How to write your bid or grant application

First, here’s why …

In a previous life I worked for a local authority. The last role I had involved evaluating applications from organisations who were bidding to provide local services on behalf of the council. From small community groups to large national organisations, they all had lots to offer.

But what always struck me was how the applications themselves varied: some just didn’t say what they needed to say. This meant some organisations lost out not because they couldn’t deliver the services, but because they didn’t write what was required.

I am writing this for all those who strive daily to meet the needs of their community but who struggle with the formality of bid writing and grant applications. The principles also apply to any type of application process where you have to answer specific questions. Of course I can’t guarantee your success, but I hope my tips will help you along the way.

1. Be prepared for form filling

Whether it’s a grant application or a bid to deliver services, there is likely to be a form to fill in. This is so that the evaluators receive the same information from each bidder, and are able to assess applications against set criteria.

2. Answer the question

The essential thing is to answer the question. This may sound obvious, but it is so easy to get carried away with trying to squeeze all your positive stories into the application. These will count for nothing if you haven’t answered the question.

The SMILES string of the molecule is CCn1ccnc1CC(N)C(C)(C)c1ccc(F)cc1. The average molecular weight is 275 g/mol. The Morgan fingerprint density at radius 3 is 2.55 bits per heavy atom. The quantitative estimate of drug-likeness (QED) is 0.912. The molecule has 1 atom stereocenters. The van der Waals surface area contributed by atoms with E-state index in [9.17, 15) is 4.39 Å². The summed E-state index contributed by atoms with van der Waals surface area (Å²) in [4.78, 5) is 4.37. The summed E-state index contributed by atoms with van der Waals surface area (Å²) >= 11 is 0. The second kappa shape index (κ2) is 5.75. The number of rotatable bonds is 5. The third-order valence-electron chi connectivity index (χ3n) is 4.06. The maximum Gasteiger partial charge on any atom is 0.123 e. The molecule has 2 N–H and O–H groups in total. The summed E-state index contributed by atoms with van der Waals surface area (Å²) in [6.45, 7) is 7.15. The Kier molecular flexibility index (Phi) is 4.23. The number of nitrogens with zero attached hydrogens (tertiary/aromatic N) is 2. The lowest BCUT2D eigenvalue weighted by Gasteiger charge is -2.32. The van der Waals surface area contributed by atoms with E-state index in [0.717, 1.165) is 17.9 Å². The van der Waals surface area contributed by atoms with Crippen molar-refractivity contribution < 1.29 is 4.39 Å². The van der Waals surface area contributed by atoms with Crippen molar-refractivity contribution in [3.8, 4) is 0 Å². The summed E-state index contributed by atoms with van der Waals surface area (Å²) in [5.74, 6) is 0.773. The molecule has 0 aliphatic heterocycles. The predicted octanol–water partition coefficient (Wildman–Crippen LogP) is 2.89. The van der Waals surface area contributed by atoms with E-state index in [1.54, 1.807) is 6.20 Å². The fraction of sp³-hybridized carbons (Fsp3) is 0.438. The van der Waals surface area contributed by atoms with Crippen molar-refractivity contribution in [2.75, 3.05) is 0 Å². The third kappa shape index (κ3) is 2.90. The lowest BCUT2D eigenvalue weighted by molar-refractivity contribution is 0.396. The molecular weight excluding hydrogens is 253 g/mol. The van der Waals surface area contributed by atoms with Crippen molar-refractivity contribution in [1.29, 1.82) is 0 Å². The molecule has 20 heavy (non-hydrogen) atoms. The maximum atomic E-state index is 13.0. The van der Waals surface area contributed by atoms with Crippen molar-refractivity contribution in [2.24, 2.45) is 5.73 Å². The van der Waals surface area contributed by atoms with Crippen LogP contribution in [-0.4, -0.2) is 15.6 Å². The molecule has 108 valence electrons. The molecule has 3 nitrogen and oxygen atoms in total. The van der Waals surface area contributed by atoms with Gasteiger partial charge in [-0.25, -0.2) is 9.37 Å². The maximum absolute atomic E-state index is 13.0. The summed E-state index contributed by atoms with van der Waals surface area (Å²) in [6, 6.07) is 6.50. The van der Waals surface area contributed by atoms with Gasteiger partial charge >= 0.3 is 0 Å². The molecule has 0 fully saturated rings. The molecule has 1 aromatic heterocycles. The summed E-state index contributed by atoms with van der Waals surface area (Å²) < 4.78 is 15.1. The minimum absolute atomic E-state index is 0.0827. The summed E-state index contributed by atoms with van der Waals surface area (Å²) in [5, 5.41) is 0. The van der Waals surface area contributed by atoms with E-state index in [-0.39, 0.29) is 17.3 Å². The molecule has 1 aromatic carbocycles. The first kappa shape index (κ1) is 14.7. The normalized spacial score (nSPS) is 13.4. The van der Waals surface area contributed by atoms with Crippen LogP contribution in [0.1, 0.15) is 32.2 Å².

3. Watch out for word limits

There is likely to be a word limit to each section or question, to level the playing field for all bidders and to give you some indication of the detail needed. Some electronic forms will stop you entering too many words; others will let you go on. But beware: evaluators will often only read information up to the word limit.

4. Explain everything

Don’t assume that the evaluators know anything about you or your organisation. Be concise, but do explain anything that is not common knowledge. Do this even if the evaluators know you well – they have to put all that prior knowledge aside and assess all applications objectively, based on the set criteria and questions.

5. Work together

If you are doing this on behalf of an organisation, write collectively rather than alone. Maybe hold a planning session where everyone can contribute under each question or heading. It’s amazing how this can spark new ideas!

6. Focus on ‘outcomes’

Increasingly, you will find that bids and grant applications require you to focus on ‘outcomes’. These are the end benefits of the service you are delivering or the project you are funding. When you find yourself writing something descriptive, ask the question ‘So what?’ Focus on why you do what you do and how you know you’re doing it well.

7. Be positive

Be positive in your writing. However, do not over-inflate achievements without evidence to back them up. Be realistic about weaknesses, focusing on lessons learned and plans for improvement.

8. Ask questions

Look for ‘Help’ and ‘FAQ’ sections. If you’re not sure about something, ask the organisation behind the form. It’s better than misunderstanding the question or giving an incomplete answer. You should also be able to see answers given to other bidders’ questions – and these might relate to things you hadn’t thought of.

9. Check and submit your application

Share your application with colleagues or ask a friend or indeed a professional to check it before you submit it. Make sure it is clear, accurate and easy to read. Check you have attached all the supplementary information and documents required. Don’t leave it till the last minute: to be fair to all applicants, bids will have a strict closing time. If you are completing a form online, leave some contingency time for system problems, and make sure you actually click on the send/submit button!

10. Get feedback

Whether or not you are successful in your application, ask the evaluators for feedback, which you can then apply to your next bid.

Good luck with your bid!